Richard Elmore, with whom I had the privilege to work for two years on a National Research Council committee, has proposed what might be called Elmore’s Axiom of Educational Change: “The closer an innovation gets to the core of schooling, the less likely it is that it will influence teaching and learning on a large scale. The corollary of this proposition, of course, is that innovations that are distant from the core will be more readily adopted on a large scale.”
This axiom suggests that most educational policies, which are aimed at influencing practice on a large scale, will have little effect on practice and student learning. That’s because they do not touch what Elmore calls the “instructional core": the relationship among students, teachers, and content.
Elmore’s sobering proposition certainly applies to some of the most hotly contested policies in the current environment, which address who makes decisions about schools and how they should make those decisions, rather than what actually happens in classrooms. One exception might be the Common Core State Standards, which is a large-scale effort that directly addresses teachers, students, and content.
So it’s heartening to see another possible exception. Envision Learning Partners, the professional development arm of the Envision Schools network, has been working with teachers across the country to spread successful practices far from Envision’s home in the San Francisco Bay area. This month, according to ELP’s latest newsletter, 700 high school seniors in Detroit defended their graduation portfolios. The portfolios are a hallmark of Envision’s approach. Students, with the help of teachers, compile the portfolios to include evidence of the knowledge and skills they have developed over the course of their high school years. They then must defend the portfolios before students, teachers, and other adults, showing that they have met standards for college and career readiness and can reflect on their understanding.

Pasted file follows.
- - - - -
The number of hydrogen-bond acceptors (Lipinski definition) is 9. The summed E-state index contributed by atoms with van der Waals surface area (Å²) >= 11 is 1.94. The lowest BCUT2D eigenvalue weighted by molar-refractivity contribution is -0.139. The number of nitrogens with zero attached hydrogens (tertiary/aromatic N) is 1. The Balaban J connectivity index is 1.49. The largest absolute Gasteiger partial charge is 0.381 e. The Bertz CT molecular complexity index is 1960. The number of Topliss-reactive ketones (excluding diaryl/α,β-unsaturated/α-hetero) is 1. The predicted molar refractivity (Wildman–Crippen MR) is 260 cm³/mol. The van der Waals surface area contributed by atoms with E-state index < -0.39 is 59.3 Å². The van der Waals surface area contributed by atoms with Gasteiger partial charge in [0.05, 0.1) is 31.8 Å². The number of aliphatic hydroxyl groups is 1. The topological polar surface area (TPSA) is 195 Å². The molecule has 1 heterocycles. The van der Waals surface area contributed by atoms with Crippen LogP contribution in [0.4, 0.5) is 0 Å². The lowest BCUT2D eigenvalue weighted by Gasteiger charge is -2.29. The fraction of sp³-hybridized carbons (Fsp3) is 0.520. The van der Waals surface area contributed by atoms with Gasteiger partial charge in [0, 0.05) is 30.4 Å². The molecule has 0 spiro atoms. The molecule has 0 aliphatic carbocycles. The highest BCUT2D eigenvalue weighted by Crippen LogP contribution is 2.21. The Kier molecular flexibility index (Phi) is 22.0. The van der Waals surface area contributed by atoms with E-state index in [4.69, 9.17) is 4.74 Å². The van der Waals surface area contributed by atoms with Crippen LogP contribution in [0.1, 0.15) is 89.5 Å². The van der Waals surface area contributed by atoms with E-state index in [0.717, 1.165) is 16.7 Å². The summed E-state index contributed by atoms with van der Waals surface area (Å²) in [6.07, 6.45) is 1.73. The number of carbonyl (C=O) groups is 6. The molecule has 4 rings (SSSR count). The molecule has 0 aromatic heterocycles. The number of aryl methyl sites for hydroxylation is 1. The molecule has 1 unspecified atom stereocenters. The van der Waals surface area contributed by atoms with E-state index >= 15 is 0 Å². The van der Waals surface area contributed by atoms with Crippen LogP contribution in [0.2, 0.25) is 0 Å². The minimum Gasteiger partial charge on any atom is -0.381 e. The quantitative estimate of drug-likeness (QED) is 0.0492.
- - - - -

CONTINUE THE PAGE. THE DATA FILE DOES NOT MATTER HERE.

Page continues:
Though it’s difficult to show an exact line of causation, the portfolios are a big reason why 90 percent of Envision students go on to college (60 percent are first-generation college students), and 85 percent persist beyond the first year.
Moreover, the portfolios produce a ripple effect that transforms learning and instruction well before the senior year of high school. In Detroit, for example, six K-8 schools arer beginning to pilot performance assessments, leading to a culminating eighth grade assessment that students will have to defend.
This type of transformation shows that innovation at scale is possible. In this case, it depends on teacher networks, where teachers are able to work with other teachers to explain the innovations and provide them with tools to implement them on their own. As Bob Lenz, the co-founder of Envision Schools and chief executive officer of Envision Education, said in a previous blog post, this is the way that good practices spread.
Policy makers would do well to examine these practices and create conditions that enable these kinds of networks. In that way, effective innovations really can expand at scale, despite Elmore’s Axiom.
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